A black stripe of vinyl floor tile divides White Horse Wines in Absecon right down the middle. Adam Sternberger, who owns White Horse with his wife, Elizabeth McCabe, and his father, Steve Sternberger, calls it “the remembrance line.” It signifies how far White Horse has come from its origins as a humble liquor store.
Today, White Horse is a 32,000-square-foot emporium of wine, beer, spirits, gourmet items and a changing menu of take-out foods made fresh daily, from a curried mango-chicken-salad wrap to charcuterie plates.
Steve was a junior in high school in 1971 when his father, Harry, recently retired from poultry farming, bought a small liquor store near Absecon Lighthouse in pre-casino Atlantic City. After Steve graduated, he helped his dad run the store and eventually took it over. In 1985, he tore it down, bought the lot next door, and built a new, larger shop, All-Star Liquors.
At the time, says Steve, most liquor stores in the city kept their wares behind a counter or plexiglass barrier—a practice he considered racist. All-Star, he says, was the first self-service liquor store in the Inlet. “People said I was crazy,” he recalls. “I felt that if I built a nice store, the residents would respect it.” And they did.
In 2006, Steve bought White Horse Liquors in a mall on the White Horse Pike in Absecon. His son, Adam, was living with McCabe in New York City. (They would marry in 2014.) “We always had a food passion and threw small gatherings,” says Adam. “Or we thought they’d be small, and then everybody would show up.”
In 2009, Steve persuaded the mall owner to divide the recently vacated Acme supermarket into three equal units, with White Horse moving into one of them, tripling its space to 16,000 square feet. That’s when Adam joined the business. In 2013, they took over the adjoining former Acme space and reached 32,000 square feet. At that point, McCabe came onboard.
In the new space, they added food for the first time. Unable to make the floor tile in the new space exactly match the tile in the existing space, they placed the black stripe between them to obscure the contrast and called it the remembrance line.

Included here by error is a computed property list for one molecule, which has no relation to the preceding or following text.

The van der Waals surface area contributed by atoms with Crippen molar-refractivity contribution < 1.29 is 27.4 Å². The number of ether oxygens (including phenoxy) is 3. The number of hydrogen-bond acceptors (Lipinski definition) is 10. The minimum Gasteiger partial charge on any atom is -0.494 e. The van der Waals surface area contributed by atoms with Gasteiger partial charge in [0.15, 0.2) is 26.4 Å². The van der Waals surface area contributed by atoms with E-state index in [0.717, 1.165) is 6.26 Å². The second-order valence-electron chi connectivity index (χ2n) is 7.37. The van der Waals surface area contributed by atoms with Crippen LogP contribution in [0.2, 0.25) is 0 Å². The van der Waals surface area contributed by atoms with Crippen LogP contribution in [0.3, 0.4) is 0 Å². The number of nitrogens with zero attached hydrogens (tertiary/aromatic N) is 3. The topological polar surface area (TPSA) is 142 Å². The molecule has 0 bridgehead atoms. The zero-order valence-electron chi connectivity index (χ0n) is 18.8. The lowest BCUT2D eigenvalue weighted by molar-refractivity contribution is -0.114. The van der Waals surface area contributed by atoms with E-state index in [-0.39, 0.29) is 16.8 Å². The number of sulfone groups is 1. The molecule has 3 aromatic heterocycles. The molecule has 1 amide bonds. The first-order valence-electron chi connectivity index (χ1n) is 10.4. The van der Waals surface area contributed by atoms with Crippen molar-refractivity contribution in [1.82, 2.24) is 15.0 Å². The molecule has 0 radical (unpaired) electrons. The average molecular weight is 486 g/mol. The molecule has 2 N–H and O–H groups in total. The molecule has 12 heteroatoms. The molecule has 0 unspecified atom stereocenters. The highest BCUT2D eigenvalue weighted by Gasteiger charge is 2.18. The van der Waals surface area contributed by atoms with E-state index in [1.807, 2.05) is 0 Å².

McCabe, who had grown up in the restaurant business, created a selection of local food items and launched a lunch menu of sandwiches, salads, soups and smoothies. “There was no Wegman’s or Trader Joe’s down here,” Adam says, “so we focused on local products and things you couldn’t get in basic stores.” They eventually hired two full-time chefs and, in 2017, introduced take-out dinners Wednesday through Friday. The menu changes regularly, but there is always a meat option and a vegetarian option. Think turkey Bolognese over spaghetti squash or veggie pot pie.
Meanwhile, Adam began expanding craft spirits and especially the wine selection. (Craft beer has grown so fast, he delegated it to a manager to handle.) Adam organizes wines differently than most shops. “Usually it’s by region,” he says. “We organize by characteristic: rich, medium, light in both reds and whites; sweet wines; then by region and varietal. Before, I couldn’t get a pinot drinker to look at a Barbera or Grenache. Now they’re in the same section. It totally changed people’s buying patterns.”
Steve is still involved. He does what Adam calls the “bulk buying”—big sellers like Smirnoff, Jack Daniels, Jameson and beers like Bud Lite.
“Bud Lite pays our bills,” says Adam. “Without them, we don’t exist. But often you’ll see the Budweiser 30-pack guy, and all of a sudden he’s over there, buying a sandwich or getting dinner. And we’re like, ‘Oh! It’s working!’”Click here to leave a comment